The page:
Searching for Rational Investors In a Perfect Storm by Louis Lowenstein
In October, 1991, there occurred off the coast of Massachusetts a “perfect storm,” a tempest created by a rare coincidence of events. In the late ‘90s, there was another perfect storm, an also rare coincidence of forces which caused huge waves in our financial markets, as the NASDAQ index soared, collapsed, and bounced part way back.
What had happened to the so-called “rational investors”, the smart money, whom economists have for decades said would keep market prices in close touch with the underlying values? Despite the hundreds of papers on markets and their efficiency, it is a remarkable fact that no scholar, not one, has looked to see who are these rational, i.e., value, investors, how they operate, and with what results.
I decided to see how a group of ten value funds, selected by a knowledgeable manager, performed in the turbulent boom–crash–rebound years of 1999-2003. Did they suffer the
permanent loss of capital of so many who invested in the telecom, media and tech stocks? How did their overall performance for the five years compare with the returns on the S&P 500? For most managers, mimicking the index, it was difficult not to own Enron, Oracle and the like, but the ten value funds had stayed far away. Instead, they owned highly selective portfolios, mostly 34 stocks or less, vs. the 160 in the average equity fund. Reflecting their consistent and disciplined approach, they turned their portfolios at one-sixth the rate of the average fund. Bottom line: every one of the ten outperformed the index over the five year period, and as a group they did so by an average of 11% per year, the financial equivalent of back-to-back no-hitters.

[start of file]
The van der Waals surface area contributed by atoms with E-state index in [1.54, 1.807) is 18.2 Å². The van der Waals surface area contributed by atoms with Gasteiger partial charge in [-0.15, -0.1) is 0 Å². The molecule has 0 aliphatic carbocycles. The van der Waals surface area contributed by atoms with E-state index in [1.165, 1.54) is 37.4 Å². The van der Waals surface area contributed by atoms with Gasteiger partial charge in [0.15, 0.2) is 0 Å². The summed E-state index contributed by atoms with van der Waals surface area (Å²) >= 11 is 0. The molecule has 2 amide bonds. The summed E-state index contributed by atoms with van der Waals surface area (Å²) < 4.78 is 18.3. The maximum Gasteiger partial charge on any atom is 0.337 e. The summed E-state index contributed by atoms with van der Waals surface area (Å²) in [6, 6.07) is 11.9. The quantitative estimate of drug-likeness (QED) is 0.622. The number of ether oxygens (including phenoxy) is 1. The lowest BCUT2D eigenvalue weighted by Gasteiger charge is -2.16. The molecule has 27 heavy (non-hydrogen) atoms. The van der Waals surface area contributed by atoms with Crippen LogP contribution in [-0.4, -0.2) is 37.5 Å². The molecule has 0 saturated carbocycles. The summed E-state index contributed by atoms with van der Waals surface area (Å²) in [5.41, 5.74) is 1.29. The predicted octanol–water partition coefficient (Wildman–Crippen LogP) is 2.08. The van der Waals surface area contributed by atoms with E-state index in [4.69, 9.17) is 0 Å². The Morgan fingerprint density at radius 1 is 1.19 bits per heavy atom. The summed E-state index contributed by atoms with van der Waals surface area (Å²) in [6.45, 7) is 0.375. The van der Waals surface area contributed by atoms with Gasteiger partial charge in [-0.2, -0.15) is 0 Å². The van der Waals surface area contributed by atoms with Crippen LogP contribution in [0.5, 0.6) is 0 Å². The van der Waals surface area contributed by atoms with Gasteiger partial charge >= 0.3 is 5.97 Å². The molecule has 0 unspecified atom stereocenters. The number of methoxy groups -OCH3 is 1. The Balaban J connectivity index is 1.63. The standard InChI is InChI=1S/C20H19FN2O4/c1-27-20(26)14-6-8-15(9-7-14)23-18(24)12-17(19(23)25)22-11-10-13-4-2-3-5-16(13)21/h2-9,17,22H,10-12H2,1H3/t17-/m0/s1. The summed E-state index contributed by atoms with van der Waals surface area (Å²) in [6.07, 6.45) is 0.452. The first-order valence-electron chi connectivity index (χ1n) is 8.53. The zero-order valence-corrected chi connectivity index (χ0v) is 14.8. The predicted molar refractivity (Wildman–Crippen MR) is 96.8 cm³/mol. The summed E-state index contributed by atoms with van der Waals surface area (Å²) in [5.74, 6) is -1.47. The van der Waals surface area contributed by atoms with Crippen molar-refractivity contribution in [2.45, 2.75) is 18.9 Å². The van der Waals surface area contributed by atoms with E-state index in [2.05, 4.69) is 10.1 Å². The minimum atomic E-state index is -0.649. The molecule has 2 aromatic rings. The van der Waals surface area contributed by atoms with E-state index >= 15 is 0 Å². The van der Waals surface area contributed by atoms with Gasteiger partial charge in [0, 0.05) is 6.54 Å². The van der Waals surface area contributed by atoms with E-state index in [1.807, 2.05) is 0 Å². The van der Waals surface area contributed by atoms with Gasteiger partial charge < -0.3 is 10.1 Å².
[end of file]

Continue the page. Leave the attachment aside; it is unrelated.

Top value fund managers are ready for the small cap bear market to be done
During the bull market, small caps haven't been performing well, but some believe that could be about to change. Breach Inlet Founder and Portfolio Manager Chris Colvin and Gradient Investments President Michael Binger both expect small caps to take off. Q1 2020 hedge fund letters, conferences and more However, not everyone is convinced. BTIG strategist Read More
The article closes with a discussion of the clearly large implications for investors, market watchers and public policy. As for those economic models, let the chips fall where they will.
Searching for Rational Investors In a Perfect Storm – introduction
In October 1991, there occurred off the coast of Massachusetts a “perfect storm,” a tempest created by a rare combination of events, primarily an Arctic cold front colliding with a hurricane, that would create waves 30 meters high and of course wreak havoc and death among the fishermen caught in its path.1 In the late ‘90s, there was another perfect storm, a rare coincidence of forces which created such turbulence in our financial markets that stock prices were distorted out of all relationship to their normal patterns. Like that nor’easter, there were huge costs to the innocents caught in its grip.
The speculative excesses of the ‘90s threw a harsh light on efficient market theory (EMT), which for decades has been a cornerstone of economic theory and scholarship.2 No BSchool student has escaped it; no economics professor has won tenure without paying his respects. EMT has also had significant impact on public policy and investment practices. It is, indeed, an appealingly simple idea, that in order to make money in the stock market one must compete against the “smart money,” the so-called rational investors, who are constantly scouring the market for opportunities. Because of them, all relevant new information is quickly captured by the market. No point in doing research oneself. Trust prices; the rational investors will already have erased most any discrepancy between price and value.3 Since you cannot beat the market, buy a diversified portfolio, say the Standard & Poor’s 500 index fund, and save yourself the cost and sweat of an actively traded account.
Obviously the theory was wrong – woefully so. In the late 1990s, stocks soared to levels out of all proportion to their underlying values, indeed to levels well beyond even the excesses of the 1920s.4 If the NASDAQ Composite Index, for example was right at 1200 in April 1997, it surely wasn’t right at 5000 in March 2000, and then right again at 1100 two years later. (The rise and then almost 50% decline of the broader based S&P 500, though widely noted, was also stunning.
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